Thursday, April 15, 2010

Morgan Stanley Property Fund Faces $5.4B Loss

¹²Morgan Stanley Property Fund Faces $5.4 Billion Loss

By Anton Troianovski and Lingling Wei | 15 April 2010

Morgan Stanley has told investors in its $8.8 billion real-estate fund that it may lose nearly two-thirds of its money from bum property investments, according to fund documents reviewed by The Wall Street Journal. That would likely make it the biggest dollar loss— $5.4 billion— in the history of private-equity real-estate investing. Over the past 20 years, Morgan Stanley's real-estate unit was one of the biggest buyers of property around the world, doing some $174 billion in deals since 1991, mostly with money raised from pension funds, college endowments and foreign investors. The losses come from investments in properties such as the European Central Bank's Frankfurt headquarters, a big development project in Tokyo and InterContinental hotels across Europe, among others.

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FRANKFURT EUROTOWER: Morgan Stanley projects losses of 90% on the fund's $77 million investment in the Eurotower, which is the headquarters of the European Central Bank.

The loss also represents a huge challenge for the firm as it tries to resuscitate its Morgan Stanley Real Estate Funds business, known as Msref. The firm has reinstated Owen Thomas, the executive who helped create Msref, as head of the real-estate business and brought in an outsider, real-estate-debt veteran John Klopp, to lead its property business in the Americas. The soured investments made by the $8.8 billion fund, Msref VI International, continue to be a distraction for Morgan Stanley as it tries to extricate the fund from complex deals around the world.

In many cases, the company can't walk away from foundering investments because the fund made billions of dollars in guarantees. Morgan Stanley now is negotiating with lenders to reduce the fund's obligations on the money it borrowed, its interest payments, renovation costs and other expenses. Adding to the difficulties, the economic downturn and big real-estate losses have rattled some of Msref's core investors, leading to a challenging fund-raising environment. Morgan Stanley has sought to raise a new, $10 billion fund, Msref VII Global.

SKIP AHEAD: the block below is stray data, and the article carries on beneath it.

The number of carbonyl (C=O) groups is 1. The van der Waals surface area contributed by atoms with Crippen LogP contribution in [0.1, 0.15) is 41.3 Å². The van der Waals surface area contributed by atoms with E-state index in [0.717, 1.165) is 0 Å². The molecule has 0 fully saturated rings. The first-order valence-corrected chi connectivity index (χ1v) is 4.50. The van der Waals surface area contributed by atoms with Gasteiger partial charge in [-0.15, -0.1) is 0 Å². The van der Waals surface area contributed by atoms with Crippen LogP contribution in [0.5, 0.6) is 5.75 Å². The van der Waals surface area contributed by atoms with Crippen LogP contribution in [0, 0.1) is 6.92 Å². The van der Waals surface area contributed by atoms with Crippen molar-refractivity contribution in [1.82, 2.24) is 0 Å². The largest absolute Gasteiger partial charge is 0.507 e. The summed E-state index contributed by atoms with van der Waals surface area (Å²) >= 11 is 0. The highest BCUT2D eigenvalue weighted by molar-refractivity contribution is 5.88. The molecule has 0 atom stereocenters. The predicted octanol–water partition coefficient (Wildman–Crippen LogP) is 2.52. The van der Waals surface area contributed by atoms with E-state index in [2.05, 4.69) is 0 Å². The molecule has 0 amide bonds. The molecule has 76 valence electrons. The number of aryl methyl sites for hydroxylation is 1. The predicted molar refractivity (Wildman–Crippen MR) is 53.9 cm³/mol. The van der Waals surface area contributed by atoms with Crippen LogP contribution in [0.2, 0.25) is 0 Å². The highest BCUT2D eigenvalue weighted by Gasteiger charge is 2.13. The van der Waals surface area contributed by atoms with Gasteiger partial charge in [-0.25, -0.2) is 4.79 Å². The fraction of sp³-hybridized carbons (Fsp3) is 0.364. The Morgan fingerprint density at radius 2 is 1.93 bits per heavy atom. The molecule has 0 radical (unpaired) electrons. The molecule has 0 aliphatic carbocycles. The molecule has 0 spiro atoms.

HILTON IN STRASBOURG: The fund is handing back an $800 million portfolio of European hotels— including Hiltons in Strasbourg, France; Barcelona; and Dresden, Germany— to lender Barclays Capital.

But it hasn't been easy. For example, the public-employee pension fund in Contra Costa County, Calif., made a tentative $75 million commitment to Msref VII in 2008, but, in February 2009, rescinded it after its chief investment officer wrote a memorandum citing uncertainty over the future of Morgan Stanley, and of its real-estate business in particular. Morgan Stanley ended up settling for about half of its initial fund-raising target for Msref VII, people familiar with the matter say.

News Hub: Morgan Stanley Takes Real Estate Hit
Anton Troianovski discusses how an
$8 billion private equity fund at Morgan Stanley lost nearly two thirds of its value.

A Morgan Stanley spokeswoman declined to comment about the losses. She emphasized the company's long-term commitment to real-estate investing. The company's real-estate group has "a longstanding history of investing through many different business cycles over the past two decades," the spokeswoman said in a statement. "We are committed to managing through this cycle and moving our real-estate business forward."

Msref VII is forging ahead with deals for shopping centers in the U.K. and the U.S. In addition to Mr. Klopp, the firm recently hired its former co-head of European real-estate investing, Olivier de Poulpiquet, to head its European real-estate business. The returns of Msref VI could still improve if the global economy recovers faster than expected.